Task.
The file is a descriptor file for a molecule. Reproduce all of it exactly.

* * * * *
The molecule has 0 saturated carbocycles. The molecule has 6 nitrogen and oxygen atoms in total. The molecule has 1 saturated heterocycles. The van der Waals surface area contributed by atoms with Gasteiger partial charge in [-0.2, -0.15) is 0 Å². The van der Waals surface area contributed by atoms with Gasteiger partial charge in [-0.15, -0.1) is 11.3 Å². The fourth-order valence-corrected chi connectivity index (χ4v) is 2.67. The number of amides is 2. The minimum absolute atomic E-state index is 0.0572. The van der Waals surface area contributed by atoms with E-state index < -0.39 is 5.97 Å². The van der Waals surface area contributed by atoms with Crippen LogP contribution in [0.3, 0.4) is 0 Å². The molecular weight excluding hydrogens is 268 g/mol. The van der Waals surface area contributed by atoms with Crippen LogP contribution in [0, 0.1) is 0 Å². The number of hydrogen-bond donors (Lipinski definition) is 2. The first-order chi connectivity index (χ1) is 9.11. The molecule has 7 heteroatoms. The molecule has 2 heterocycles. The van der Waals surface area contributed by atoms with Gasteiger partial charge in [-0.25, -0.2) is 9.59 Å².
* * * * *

The molecule has 0 saturated carbocycles. The molecule has 6 nitrogen and oxygen atoms in total. The molecule has 1 saturated heterocycles. The van der Waals surface area contributed by atoms with Gasteiger partial charge in [-0.2, -0.15) is 0 Å². The van der Waals surface area contributed by atoms with Gasteiger partial charge in [-0.15, -0.1) is 11.3 Å². The fourth-order valence-corrected chi connectivity index (χ4v) is 2.67. The number of amides is 2. The minimum absolute atomic E-state index is 0.0572. The van der Waals surface area contributed by atoms with E-state index < -0.39 is 5.97 Å². The van der Waals surface area contributed by atoms with Crippen LogP contribution in [0.3, 0.4) is 0 Å². The molecular weight excluding hydrogens is 268 g/mol. The van der Waals surface area contributed by atoms with Crippen LogP contribution in [0, 0.1) is 0 Å². The number of hydrogen-bond donors (Lipinski definition) is 2. The first-order chi connectivity index (χ1) is 9.11. The molecule has 7 heteroatoms. The molecule has 2 heterocycles. The van der Waals surface area contributed by atoms with Gasteiger partial charge in [-0.25, -0.2) is 9.59 Å².